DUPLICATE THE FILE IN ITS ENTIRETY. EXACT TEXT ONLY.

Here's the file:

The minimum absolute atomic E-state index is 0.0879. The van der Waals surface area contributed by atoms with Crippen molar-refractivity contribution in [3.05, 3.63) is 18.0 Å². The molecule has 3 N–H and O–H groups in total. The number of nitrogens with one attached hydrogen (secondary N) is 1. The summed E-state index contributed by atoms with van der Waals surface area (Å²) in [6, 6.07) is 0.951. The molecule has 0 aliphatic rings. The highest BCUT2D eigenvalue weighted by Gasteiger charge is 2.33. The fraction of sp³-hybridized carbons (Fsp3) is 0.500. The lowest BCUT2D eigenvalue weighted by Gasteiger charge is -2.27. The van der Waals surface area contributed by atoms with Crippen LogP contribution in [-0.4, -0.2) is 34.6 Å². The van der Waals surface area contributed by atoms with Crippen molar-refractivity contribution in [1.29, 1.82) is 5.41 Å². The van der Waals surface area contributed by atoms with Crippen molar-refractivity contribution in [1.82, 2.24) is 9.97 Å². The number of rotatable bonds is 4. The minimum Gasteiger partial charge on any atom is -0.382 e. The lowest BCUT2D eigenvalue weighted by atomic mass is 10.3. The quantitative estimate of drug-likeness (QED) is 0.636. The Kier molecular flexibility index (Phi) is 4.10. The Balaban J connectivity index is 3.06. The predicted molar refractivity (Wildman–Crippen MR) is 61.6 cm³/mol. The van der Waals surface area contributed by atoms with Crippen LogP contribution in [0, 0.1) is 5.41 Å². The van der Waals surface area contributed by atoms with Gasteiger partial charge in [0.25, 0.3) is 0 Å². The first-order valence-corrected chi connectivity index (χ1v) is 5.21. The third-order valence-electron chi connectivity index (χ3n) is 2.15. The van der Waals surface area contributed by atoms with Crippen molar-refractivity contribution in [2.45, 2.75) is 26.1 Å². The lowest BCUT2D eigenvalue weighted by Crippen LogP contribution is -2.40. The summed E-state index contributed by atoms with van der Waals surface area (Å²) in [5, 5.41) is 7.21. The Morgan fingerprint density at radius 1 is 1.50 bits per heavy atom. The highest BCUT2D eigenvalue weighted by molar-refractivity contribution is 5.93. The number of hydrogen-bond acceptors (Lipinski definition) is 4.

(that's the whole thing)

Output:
The minimum absolute atomic E-state index is 0.0879. The van der Waals surface area contributed by atoms with Crippen molar-refractivity contribution in [3.05, 3.63) is 18.0 Å². The molecule has 3 N–H and O–H groups in total. The number of nitrogens with one attached hydrogen (secondary N) is 1. The summed E-state index contributed by atoms with van der Waals surface area (Å²) in [6, 6.07) is 0.951. The molecule has 0 aliphatic rings. The highest BCUT2D eigenvalue weighted by Gasteiger charge is 2.33. The fraction of sp³-hybridized carbons (Fsp3) is 0.500. The lowest BCUT2D eigenvalue weighted by Gasteiger charge is -2.27. The van der Waals surface area contributed by atoms with Crippen LogP contribution in [-0.4, -0.2) is 34.6 Å². The van der Waals surface area contributed by atoms with Crippen molar-refractivity contribution in [1.29, 1.82) is 5.41 Å². The van der Waals surface area contributed by atoms with Crippen molar-refractivity contribution in [1.82, 2.24) is 9.97 Å². The number of rotatable bonds is 4. The minimum Gasteiger partial charge on any atom is -0.382 e. The lowest BCUT2D eigenvalue weighted by atomic mass is 10.3. The quantitative estimate of drug-likeness (QED) is 0.636. The Kier molecular flexibility index (Phi) is 4.10. The Balaban J connectivity index is 3.06. The predicted molar refractivity (Wildman–Crippen MR) is 61.6 cm³/mol. The van der Waals surface area contributed by atoms with Crippen LogP contribution in [0, 0.1) is 5.41 Å². The van der Waals surface area contributed by atoms with Gasteiger partial charge in [0.25, 0.3) is 0 Å². The first-order valence-corrected chi connectivity index (χ1v) is 5.21. The third-order valence-electron chi connectivity index (χ3n) is 2.15. The van der Waals surface area contributed by atoms with Crippen molar-refractivity contribution in [2.45, 2.75) is 26.1 Å². The lowest BCUT2D eigenvalue weighted by Crippen LogP contribution is -2.40. The summed E-state index contributed by atoms with van der Waals surface area (Å²) in [5, 5.41) is 7.21. The Morgan fingerprint density at radius 1 is 1.50 bits per heavy atom. The highest BCUT2D eigenvalue weighted by molar-refractivity contribution is 5.93. The number of hydrogen-bond acceptors (Lipinski definition) is 4.